The power of ‘goal setting’ a leadership career and how to get started

The power of ‘goal setting’ a leadership career and how to get started

This is Part One of the Women’s Agenda Emerging Leaders Playbook, supported by Charles Sturt University. See the introduction here

Goal setting gives a leadership career direction—vital when it comes to managing the everyday setbacks that arise throughout your daily life at work.

But the thought of setting goals can, to some, feel like an odd and ever slightly indulgent process. For others, the thought of finding time for such an exercise may seem altogether daunting.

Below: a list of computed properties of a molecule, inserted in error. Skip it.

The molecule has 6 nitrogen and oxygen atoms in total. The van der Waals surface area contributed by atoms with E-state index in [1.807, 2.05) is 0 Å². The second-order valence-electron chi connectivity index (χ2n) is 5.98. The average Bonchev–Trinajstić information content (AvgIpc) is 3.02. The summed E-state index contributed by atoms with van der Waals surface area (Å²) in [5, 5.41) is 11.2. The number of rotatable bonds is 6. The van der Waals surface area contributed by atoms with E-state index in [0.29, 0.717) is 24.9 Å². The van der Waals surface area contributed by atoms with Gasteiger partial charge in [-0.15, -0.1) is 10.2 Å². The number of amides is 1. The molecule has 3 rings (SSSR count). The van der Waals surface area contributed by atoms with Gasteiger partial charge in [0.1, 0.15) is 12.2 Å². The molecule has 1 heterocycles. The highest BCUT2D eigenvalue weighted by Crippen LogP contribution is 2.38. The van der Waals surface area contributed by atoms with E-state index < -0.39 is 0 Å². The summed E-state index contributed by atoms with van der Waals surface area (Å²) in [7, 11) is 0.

But the process is worth it. Indeed, most of the leaders we spoke to for this series participate in some form of personalised, formal goal-setting process. It varies from setting out five-year plans to yearly ambitions, quarterly and even monthly goals, depending on what they’re looking to achieve. They see it as vital to ensuring they can stay on course day to day, and for assessing which opportunities are worthwhile.

Hall & Wilcox partner Fay Calderone says it’s milestones that get her out of bed each morning. She completes one small goal before moving on to the next—but all of these achievements build towards a greater ambition.

That’s why we advocate the ‘goal-plotting’ method. Plot your path from one goal to the next, while staying flexible and adaptable to the changing conditions around you.